From the UK Telegraph
Every evening in Afghanistan, small, heavily armed units of SAS soldiers are taking part in "kill or capture" missions against the Taliban. The majority of the raids – which are guided by the latest intelligence reports provided to Nato headquarters in Kabul – are targeted directly at senior Taliban commanders, those responsible for planting the deadly roadside bombs that have accounted for so many British casualties.
The SAS raids are part of a special forces operation on an "industrial scale", devised by General David Petraeus, the US commander of Nato forces in Afghanistan, to destroy the Taliban's war-fighting capability. And the strategy is proving to be a resounding success.
Over a 90-day period this summer, 365 key Taliban commanders were either killed or captured in a total of 3,000 night raids carried out by British and American special forces units, operating predominantly in southern Afghanistan. Another 1,031 "rank and file" fighters were killed, and 1,355 taken into custody.
Not surprisingly, this unprecedented level of special forces activity is having a devastating impact on the Taliban's effectiveness and morale. British commanders have reported a significant drop in their casualty rates, while the number of roadside bombs has fallen by a quarter.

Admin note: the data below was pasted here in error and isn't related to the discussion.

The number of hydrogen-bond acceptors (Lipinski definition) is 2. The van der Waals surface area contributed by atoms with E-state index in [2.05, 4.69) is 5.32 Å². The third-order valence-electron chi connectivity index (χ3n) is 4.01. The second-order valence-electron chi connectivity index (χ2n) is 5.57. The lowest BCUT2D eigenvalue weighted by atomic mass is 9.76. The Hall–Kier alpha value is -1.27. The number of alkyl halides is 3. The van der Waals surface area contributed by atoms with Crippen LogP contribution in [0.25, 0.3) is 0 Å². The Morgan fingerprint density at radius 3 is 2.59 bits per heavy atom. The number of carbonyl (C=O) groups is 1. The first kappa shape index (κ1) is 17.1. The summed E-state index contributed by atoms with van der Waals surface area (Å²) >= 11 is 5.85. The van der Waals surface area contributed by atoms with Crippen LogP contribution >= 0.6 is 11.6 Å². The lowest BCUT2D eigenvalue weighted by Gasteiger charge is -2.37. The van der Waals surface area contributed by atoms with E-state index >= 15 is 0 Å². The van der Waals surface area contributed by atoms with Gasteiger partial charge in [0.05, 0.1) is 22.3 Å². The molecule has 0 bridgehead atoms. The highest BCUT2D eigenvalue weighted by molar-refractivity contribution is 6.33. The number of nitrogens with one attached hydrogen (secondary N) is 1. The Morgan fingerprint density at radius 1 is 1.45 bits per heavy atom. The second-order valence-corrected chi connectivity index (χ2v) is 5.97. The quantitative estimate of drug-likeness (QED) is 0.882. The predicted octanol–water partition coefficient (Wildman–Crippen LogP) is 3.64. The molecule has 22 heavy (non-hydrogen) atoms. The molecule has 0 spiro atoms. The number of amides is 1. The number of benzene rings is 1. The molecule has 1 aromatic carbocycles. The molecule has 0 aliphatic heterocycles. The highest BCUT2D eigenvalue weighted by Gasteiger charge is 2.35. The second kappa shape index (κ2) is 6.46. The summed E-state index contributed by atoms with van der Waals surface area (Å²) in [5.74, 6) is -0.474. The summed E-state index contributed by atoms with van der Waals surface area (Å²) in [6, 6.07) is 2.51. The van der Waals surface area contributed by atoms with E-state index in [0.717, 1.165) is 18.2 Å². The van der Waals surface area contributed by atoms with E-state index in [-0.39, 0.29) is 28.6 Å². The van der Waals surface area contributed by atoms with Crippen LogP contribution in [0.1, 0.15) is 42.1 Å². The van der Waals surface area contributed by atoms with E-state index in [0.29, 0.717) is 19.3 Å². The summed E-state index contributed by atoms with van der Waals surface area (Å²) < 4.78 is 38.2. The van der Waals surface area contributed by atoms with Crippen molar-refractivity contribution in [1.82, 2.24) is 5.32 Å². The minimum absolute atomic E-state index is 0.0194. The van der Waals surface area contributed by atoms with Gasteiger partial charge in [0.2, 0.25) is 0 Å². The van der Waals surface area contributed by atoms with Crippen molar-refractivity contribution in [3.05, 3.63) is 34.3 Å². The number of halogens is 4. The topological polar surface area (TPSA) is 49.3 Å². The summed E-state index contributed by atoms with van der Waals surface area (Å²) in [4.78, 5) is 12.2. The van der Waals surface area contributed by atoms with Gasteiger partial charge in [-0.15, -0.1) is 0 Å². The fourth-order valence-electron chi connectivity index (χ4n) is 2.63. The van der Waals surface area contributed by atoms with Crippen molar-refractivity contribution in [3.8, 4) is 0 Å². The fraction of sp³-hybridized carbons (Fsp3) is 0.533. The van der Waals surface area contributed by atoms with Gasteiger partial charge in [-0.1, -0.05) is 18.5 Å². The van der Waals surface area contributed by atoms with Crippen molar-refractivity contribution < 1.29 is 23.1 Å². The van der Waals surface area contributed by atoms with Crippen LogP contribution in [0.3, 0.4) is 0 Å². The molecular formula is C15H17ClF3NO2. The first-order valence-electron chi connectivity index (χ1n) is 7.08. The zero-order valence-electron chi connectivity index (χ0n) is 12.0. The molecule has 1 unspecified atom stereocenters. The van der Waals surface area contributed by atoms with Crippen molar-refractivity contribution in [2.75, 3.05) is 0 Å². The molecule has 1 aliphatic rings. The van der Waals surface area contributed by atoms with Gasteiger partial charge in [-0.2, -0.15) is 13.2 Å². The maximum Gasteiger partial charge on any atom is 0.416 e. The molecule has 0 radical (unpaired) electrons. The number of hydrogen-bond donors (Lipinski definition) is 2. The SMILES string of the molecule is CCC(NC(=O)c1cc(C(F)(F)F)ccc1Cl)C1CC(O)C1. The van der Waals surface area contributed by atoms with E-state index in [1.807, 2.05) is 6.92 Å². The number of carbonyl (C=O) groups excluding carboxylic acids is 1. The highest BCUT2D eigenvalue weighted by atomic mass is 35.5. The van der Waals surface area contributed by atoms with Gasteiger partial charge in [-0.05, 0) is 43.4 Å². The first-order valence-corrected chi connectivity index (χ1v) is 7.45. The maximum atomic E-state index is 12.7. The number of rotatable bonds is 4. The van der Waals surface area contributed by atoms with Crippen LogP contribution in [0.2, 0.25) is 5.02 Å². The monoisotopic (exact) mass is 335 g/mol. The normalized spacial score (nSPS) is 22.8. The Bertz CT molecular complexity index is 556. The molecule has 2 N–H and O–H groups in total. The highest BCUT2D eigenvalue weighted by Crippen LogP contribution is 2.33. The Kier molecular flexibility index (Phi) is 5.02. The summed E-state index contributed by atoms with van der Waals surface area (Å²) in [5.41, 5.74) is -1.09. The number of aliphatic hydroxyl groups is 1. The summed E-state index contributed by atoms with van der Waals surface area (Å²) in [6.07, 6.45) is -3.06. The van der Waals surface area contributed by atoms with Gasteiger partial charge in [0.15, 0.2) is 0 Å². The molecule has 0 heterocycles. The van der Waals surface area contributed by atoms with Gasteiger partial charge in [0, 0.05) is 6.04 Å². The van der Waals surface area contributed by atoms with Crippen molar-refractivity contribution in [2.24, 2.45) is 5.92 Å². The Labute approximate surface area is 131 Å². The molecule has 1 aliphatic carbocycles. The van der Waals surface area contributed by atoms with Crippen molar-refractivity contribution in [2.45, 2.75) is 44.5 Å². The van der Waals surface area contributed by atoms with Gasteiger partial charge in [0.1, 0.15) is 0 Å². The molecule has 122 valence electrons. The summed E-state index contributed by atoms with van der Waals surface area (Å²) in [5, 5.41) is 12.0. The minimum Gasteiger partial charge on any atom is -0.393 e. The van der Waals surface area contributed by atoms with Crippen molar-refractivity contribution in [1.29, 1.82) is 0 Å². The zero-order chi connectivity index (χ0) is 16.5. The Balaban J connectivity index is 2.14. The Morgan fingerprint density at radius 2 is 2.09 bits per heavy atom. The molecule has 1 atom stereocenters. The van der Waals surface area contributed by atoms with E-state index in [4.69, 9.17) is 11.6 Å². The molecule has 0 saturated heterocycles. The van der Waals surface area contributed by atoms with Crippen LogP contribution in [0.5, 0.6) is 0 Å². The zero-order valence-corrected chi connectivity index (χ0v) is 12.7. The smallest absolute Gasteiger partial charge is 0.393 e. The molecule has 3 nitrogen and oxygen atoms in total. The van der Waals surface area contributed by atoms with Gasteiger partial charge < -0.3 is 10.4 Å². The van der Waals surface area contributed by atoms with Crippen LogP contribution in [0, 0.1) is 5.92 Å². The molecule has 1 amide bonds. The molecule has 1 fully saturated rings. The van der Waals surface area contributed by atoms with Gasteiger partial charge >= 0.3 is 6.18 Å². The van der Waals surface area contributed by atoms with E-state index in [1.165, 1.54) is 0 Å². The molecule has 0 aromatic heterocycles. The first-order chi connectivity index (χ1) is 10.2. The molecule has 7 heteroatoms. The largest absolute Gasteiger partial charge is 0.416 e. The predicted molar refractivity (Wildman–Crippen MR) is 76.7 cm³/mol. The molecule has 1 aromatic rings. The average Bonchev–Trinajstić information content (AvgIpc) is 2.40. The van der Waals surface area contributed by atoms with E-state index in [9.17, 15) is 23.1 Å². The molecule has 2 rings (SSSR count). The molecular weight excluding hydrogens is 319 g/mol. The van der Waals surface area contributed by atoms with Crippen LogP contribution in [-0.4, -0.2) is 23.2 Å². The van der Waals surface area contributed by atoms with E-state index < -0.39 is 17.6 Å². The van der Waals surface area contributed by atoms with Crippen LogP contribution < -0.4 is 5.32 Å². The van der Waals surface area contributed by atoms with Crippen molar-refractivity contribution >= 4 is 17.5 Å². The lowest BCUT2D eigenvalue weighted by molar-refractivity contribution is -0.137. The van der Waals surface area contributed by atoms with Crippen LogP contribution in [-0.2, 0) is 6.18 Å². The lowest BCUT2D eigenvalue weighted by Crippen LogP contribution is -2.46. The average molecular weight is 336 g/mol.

Equally important, the high attrition rate has led many potential Taliban recruits to have second thoughts about risking their lives for the cause. "When the average life expectancy of a commander is around six months, it certainly concentrates the minds of those who are thinking about joining the insurgency," says a senior British officer working with SAS units in Afghanistan. "Suddenly there is an awareness that there is a price to be paid for planting roadside bombs. Families are less keen to let their sons volunteer."
It would be tempting fate to say that we are finally winning the war against the Taliban, especially as the overall casualty rate for Nato forces this year is the highest since Western troops first deployed in late 2001. But these recent successes do suggest that the mission is heading in the right direction at last, with all the implications that might have for its future success.
If, by virtue of the special forces' relentless onslaught, the Taliban can be persuaded that they are fighting a war they can never win, then the more moderate elements within the leadership might be persuaded to opt for political reconciliation with the Afghan government, which is the fundamental objective of Gen Petraeus's counter-insurgency strategy.